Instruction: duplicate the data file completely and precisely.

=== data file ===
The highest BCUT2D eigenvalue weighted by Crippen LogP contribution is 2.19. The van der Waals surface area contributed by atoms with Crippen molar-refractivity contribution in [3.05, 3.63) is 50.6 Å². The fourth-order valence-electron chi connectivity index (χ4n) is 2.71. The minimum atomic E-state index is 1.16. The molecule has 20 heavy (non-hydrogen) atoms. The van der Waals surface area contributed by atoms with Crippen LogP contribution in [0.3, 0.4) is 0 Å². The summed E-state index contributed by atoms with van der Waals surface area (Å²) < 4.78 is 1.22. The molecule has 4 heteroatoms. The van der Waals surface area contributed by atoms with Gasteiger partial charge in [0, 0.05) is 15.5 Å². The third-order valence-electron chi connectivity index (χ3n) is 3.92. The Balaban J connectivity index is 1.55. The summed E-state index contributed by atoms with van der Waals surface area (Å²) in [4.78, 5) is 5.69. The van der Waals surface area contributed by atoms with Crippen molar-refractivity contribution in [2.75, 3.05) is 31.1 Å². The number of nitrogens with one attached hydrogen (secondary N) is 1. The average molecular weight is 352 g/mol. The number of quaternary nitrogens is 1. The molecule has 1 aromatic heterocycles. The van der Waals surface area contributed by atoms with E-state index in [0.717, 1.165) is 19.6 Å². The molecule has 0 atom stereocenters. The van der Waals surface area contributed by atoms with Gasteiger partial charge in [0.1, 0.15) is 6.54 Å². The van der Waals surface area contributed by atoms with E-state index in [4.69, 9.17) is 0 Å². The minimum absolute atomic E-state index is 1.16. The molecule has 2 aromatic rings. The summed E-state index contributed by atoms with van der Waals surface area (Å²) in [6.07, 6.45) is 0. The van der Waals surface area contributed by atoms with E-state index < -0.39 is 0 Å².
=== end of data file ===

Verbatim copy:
The highest BCUT2D eigenvalue weighted by Crippen LogP contribution is 2.19. The van der Waals surface area contributed by atoms with Crippen molar-refractivity contribution in [3.05, 3.63) is 50.6 Å². The fourth-order valence-electron chi connectivity index (χ4n) is 2.71. The minimum atomic E-state index is 1.16. The molecule has 20 heavy (non-hydrogen) atoms. The van der Waals surface area contributed by atoms with Crippen LogP contribution in [0.3, 0.4) is 0 Å². The summed E-state index contributed by atoms with van der Waals surface area (Å²) < 4.78 is 1.22. The molecule has 4 heteroatoms. The van der Waals surface area contributed by atoms with Gasteiger partial charge in [0, 0.05) is 15.5 Å². The third-order valence-electron chi connectivity index (χ3n) is 3.92. The Balaban J connectivity index is 1.55. The summed E-state index contributed by atoms with van der Waals surface area (Å²) in [4.78, 5) is 5.69. The van der Waals surface area contributed by atoms with Crippen molar-refractivity contribution in [2.75, 3.05) is 31.1 Å². The number of nitrogens with one attached hydrogen (secondary N) is 1. The average molecular weight is 352 g/mol. The number of quaternary nitrogens is 1. The molecule has 1 aromatic heterocycles. The van der Waals surface area contributed by atoms with E-state index in [0.717, 1.165) is 19.6 Å². The molecule has 0 atom stereocenters. The van der Waals surface area contributed by atoms with Gasteiger partial charge in [0.1, 0.15) is 6.54 Å². The van der Waals surface area contributed by atoms with E-state index in [4.69, 9.17) is 0 Å². The minimum absolute atomic E-state index is 1.16. The molecule has 2 aromatic rings. The summed E-state index contributed by atoms with van der Waals surface area (Å²) in [6.07, 6.45) is 0. The van der Waals surface area contributed by atoms with E-state index < -0.39 is 0 Å².